Warren Buffett is 87 years old. Eventually, he’s going to step out of the game. The argument is that his departure will create a panic that will send Berkshire Hathaway Inc. (NYSE:BRK.A, NYSE:BRK.B) stock spiraling downward.

Personally, I don’t subscribe to that theory.

Businesses — whether it be a huge holding company like Buffett’s or something much less grandiose — are valued by calculating the present value of its future cash flows. Berkshire Hathaway’s are significant.

Another way is to value a business is to look at the sum of all its parts.

Berkshire Hathaway owns hundreds of businesses; each of these firms, if sold at auction, would be worth more than the current stock price would seem to reflect. If Buffett moved on and the company was broken up in a prudent manner over an extended period, Berkshire Hathaway investors would benefit greatly from such a process.

The best part of Berkshire Hathaway? You get a quasi-mutual fund with a diversified group of holdings and no management fees.

That’s the best kind of buy-and-hold investment.

Best Stocks to Buy for the Next Decade: Ulta Beauty (ULTA)

 

Best Stocks to Buy for the Next Decade: Ulta Beauty (ULTA)investorplace.com/wp-content/uploads/2017/12/ultamsn-300×150.jpg 300w, investorplace.com/wp-content/uploads/2017/12/ultamsn-768×384.jpg 768w, investorplace.com/wp-content/uploads/2017/12/ultamsn-60×30.jpg 60w, investorplace.com/wp-content/uploads/2017/12/ultamsn-200×100.jpg 200w, investorplace.com/wp-content/uploads/2017/12/ultamsn-400×200.jpg 400w, investorplace.com/wp-content/uploads/2017/12/ultamsn-116×58.jpg 116w, investorplace.com/wp-content/uploads/2017/12/ultamsn-100×50.jpg 100w, investorplace.com/wp-content/uploads/2017/12/ultamsn-78×39.jpg 78w, investorplace.com/wp-content/uploads/2017/12/ultamsn-800×400.jpg 800w,https://investorplace.com/wp-content/uploads/2017/12/ultamsn-170×85.jpg 170w” sizes=”(max-width: 950px) 100vw, 950px” />Source: Shutterstock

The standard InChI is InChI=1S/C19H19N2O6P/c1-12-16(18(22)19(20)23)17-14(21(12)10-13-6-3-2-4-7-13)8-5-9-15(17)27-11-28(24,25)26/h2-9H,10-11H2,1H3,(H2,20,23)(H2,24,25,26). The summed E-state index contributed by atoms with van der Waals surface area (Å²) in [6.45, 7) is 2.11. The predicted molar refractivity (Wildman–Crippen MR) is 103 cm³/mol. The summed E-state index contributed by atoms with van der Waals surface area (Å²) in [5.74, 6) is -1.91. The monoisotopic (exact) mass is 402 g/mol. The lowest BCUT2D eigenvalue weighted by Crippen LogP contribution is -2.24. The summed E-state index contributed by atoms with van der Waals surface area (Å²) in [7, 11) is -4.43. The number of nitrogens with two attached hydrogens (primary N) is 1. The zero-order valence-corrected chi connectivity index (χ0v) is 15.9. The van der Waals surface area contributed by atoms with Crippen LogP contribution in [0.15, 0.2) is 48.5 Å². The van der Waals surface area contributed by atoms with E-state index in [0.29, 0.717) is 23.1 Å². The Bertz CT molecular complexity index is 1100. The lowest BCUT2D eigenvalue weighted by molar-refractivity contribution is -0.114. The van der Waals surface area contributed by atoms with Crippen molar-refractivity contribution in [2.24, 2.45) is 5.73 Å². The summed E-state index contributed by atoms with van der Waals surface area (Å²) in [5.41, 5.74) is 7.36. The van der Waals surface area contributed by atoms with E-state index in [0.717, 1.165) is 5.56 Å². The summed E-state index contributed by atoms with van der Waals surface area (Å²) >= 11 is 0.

The retail industry is in a free fall at the moment, yet Illinois-based Ulta Beauty Inc (NASDAQ:ULTA) is busy growing its network of stores — which currently number 974 — by 100 per year. It expects to build out its brick-and-mortar footprint to 1,700 stores over the next decade.

Ulta’s business model provides a shopping experience that is unique in a beauty market where no one firm controls a big chunk of market share, not even Sephora. In fact, Ulta controls just 4% of the $127 billion U.S. beauty market despite having almost $5 billion in annual revenue.

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With consumer confidence growing, Ulta stands a good chance over the next decade of bumping this number significantly higher. ULTA shares might be expensive at 30 times earnings, but that’s the price you pay to own the best.